Trade Paperback Tuesday: 'Starman Omnibus Vol. 1'

Trade Paperback Tuesday: ‘Starman Omnibus Vol. 1’

Everyone knows that Wednesday is new comic book day. While picking up your new issues consider looking at some of the trade paperbacks and hard covers of past issues and story lines. But which ones should you choose?

That’s why every Tuesday, The Flickcast will recommend a collection of comics that are just as good, if not better, than the issues you are currently buying. Books that deserve to be read, and bought the next time you walk into your local comic book store.

“I mock the costume. I mock my father — his life. I am a fool.” – Jack Knight – Starman #1

Everyone can relate to having problems with your father. No matter what you do, you always believe you’re not living up to his example, but imagine if your father was a superhero. A famous superhero that has saved the world several times, and is one of the most amazing inventors ever. How hard would it be to live up to his example then? That’s what this Trade Paperback Tuesday’s pick is all about.

The Starman Omnibus Vol #1 collects Starman issues #0-#16. Written by British writer James Robinson, and illustrated by Tony Harris, Starman was a series that followed the adventures of Jack Knight, son of Ted Knight, better known as the legendary hero of Opal City, Starman.

Jack wants nothing to do with the legacy of Starman. His older brother David worships the legacy of Starman, and comes to blows with his brother when he demeans it.

Everything changes when in the first issue, David Knight is killed while on patrol as Starman, and Jack’s father asks him to take on the role to avenge his brother’s death. Thus begins the reign of Jack Knight as Starman.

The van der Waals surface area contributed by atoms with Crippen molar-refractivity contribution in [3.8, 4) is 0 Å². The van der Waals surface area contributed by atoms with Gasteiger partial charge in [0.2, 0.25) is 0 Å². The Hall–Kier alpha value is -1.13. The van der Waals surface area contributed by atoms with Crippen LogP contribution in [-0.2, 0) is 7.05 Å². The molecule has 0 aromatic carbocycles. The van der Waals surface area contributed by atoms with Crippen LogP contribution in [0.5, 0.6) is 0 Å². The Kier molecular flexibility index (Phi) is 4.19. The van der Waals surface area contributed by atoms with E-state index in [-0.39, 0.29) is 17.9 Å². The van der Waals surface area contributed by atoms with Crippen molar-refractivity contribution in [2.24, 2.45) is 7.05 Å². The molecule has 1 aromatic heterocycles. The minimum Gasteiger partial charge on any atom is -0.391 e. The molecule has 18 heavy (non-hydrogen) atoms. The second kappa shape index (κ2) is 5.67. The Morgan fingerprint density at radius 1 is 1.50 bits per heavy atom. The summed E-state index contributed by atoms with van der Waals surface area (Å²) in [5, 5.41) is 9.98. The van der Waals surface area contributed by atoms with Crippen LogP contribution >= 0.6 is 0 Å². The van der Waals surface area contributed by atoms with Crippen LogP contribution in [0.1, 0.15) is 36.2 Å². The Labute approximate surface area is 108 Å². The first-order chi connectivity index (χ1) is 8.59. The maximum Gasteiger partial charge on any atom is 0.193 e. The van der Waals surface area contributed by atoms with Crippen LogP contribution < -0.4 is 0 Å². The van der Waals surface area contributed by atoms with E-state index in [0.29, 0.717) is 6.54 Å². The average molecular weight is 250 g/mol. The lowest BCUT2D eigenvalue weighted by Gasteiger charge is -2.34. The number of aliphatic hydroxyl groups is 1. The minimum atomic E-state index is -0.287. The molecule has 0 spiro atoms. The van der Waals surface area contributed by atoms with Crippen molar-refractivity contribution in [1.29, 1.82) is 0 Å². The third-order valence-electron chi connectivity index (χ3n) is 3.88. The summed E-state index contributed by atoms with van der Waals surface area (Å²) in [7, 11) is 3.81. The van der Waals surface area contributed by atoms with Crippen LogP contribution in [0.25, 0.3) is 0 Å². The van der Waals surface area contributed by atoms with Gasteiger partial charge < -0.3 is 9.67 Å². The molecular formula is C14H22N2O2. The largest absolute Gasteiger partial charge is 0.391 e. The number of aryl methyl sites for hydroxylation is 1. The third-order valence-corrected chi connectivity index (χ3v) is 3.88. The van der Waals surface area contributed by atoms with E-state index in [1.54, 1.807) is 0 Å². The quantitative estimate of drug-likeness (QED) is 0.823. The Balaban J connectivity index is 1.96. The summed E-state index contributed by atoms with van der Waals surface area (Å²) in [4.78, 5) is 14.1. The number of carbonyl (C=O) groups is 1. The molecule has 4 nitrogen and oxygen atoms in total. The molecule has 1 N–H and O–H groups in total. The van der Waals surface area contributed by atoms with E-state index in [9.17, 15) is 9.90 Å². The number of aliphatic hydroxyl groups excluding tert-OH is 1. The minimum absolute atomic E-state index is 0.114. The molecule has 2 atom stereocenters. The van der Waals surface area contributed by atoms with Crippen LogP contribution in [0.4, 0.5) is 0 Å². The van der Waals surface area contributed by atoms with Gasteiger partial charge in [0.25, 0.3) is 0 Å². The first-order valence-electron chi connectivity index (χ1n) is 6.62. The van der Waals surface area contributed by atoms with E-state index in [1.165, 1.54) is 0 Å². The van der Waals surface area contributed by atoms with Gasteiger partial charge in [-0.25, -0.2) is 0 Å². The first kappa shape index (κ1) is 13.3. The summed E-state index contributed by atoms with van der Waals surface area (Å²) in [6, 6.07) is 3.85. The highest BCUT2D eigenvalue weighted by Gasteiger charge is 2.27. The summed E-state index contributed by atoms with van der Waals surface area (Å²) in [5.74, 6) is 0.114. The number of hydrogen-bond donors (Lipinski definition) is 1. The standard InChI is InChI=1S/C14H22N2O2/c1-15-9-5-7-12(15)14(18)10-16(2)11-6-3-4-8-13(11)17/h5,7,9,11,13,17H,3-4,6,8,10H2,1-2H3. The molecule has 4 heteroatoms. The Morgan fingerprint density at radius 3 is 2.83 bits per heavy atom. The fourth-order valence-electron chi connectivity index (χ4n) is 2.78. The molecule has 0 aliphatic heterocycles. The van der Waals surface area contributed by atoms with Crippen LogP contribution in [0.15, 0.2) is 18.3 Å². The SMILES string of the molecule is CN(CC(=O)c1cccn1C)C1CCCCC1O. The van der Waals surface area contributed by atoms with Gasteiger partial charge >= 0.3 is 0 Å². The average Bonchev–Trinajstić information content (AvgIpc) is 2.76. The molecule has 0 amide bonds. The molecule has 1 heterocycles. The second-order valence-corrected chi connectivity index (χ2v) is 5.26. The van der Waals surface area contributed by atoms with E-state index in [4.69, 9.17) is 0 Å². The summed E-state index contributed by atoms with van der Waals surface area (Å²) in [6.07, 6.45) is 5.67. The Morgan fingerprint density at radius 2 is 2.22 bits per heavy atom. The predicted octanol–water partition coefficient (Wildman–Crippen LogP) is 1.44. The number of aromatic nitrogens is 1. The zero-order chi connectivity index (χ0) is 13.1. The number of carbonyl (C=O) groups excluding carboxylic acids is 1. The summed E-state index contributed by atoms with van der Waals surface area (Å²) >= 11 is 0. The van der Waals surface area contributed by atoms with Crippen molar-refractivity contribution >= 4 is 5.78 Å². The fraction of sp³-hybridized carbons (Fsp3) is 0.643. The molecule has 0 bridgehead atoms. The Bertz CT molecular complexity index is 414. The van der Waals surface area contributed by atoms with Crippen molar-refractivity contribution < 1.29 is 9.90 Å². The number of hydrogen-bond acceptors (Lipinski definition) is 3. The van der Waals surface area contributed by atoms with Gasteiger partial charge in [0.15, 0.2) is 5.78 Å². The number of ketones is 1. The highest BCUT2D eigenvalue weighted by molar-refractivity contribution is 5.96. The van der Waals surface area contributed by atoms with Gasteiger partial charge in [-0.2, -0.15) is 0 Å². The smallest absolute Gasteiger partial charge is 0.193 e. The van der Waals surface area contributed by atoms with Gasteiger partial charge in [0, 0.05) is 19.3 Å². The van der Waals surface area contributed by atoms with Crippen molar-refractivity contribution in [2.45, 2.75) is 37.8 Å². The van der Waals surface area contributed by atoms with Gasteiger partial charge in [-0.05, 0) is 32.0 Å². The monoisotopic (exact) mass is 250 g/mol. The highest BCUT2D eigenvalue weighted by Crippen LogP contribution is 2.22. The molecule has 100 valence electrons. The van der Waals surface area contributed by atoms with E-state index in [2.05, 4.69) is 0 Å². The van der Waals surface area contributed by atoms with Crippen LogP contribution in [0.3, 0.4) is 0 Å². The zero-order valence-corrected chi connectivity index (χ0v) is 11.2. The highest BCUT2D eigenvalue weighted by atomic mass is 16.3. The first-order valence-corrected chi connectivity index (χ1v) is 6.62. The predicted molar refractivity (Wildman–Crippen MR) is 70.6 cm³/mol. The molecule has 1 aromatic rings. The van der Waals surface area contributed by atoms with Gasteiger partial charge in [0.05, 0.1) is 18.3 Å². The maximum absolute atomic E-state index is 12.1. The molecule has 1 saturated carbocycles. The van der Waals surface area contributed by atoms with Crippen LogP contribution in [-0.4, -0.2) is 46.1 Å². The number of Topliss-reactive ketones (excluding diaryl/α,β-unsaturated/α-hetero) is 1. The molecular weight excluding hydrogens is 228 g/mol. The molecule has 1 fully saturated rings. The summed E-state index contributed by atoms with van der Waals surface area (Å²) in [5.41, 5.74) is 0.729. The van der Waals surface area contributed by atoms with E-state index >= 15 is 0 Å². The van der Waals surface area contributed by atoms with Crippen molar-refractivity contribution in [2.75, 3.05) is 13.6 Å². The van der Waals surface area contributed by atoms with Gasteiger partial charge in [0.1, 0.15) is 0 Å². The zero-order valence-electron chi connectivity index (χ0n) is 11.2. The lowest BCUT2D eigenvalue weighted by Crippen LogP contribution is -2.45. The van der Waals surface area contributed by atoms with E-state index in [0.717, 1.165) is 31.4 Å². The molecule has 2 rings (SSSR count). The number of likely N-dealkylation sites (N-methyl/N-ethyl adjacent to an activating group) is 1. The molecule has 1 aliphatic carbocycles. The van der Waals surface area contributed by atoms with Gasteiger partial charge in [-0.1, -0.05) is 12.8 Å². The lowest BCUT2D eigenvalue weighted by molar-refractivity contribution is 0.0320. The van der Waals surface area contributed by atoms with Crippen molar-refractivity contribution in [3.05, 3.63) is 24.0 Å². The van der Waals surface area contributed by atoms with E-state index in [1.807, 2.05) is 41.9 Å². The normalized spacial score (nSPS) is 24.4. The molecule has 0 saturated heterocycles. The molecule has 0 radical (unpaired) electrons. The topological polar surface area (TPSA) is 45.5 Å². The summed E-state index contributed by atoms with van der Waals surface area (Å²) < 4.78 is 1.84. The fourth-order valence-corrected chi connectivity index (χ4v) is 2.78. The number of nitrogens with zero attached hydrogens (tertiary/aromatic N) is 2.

He rejects the gaudy red and green costume. Favoring a black jacket and wearing goggles instead as his superhero costume. Jack stumbles through his first few battles while trying to protect Opal City. Meanwhile, an old villain, The Shade reforms and offers to become Jack’s mentor. Setting up a beautiful friendship that lasts until the very end of the series.

Starman was a series filled with detail on every level. The writer left no stone unturned. Every character is layered and complex. Most importantly, every character talks and acts like a real person, and it is very easy to feel for them. This is surprising for a book set in the crazy, cosmic DC Universe.

James Robinson put so much detail into this book that Opal City comes across as a real breathing city. With the help of artist, Tony Harris, the skyline becomes familiar and recognizable. Buildings are mentioned, described, and shown in more than one issue so by the end of the first ten issues, a reader could feel like he could walk the streets of Opal like a map.

This book is a hardcover; it’s thick and pricey. Do not let that discourage you from reading one of the best series that DC Comics has published in the last twenty years. DC collected the entire series into six volumes, and this is the first part of a brilliant story.

Starman was all about the relationship of Jack Knight and his father. How the son tries to live up to the father’s legacy, and as you grow older your father can become a real person. All the stories and legends you heard growing up fade away. When that disappears, your father becomes a real person, and maybe, just maybe your friend. Plus, if your father is Ted Knight, he can build you a staff that can make you fly.

Starman Omnibus Vol. #1 is book worth checking out.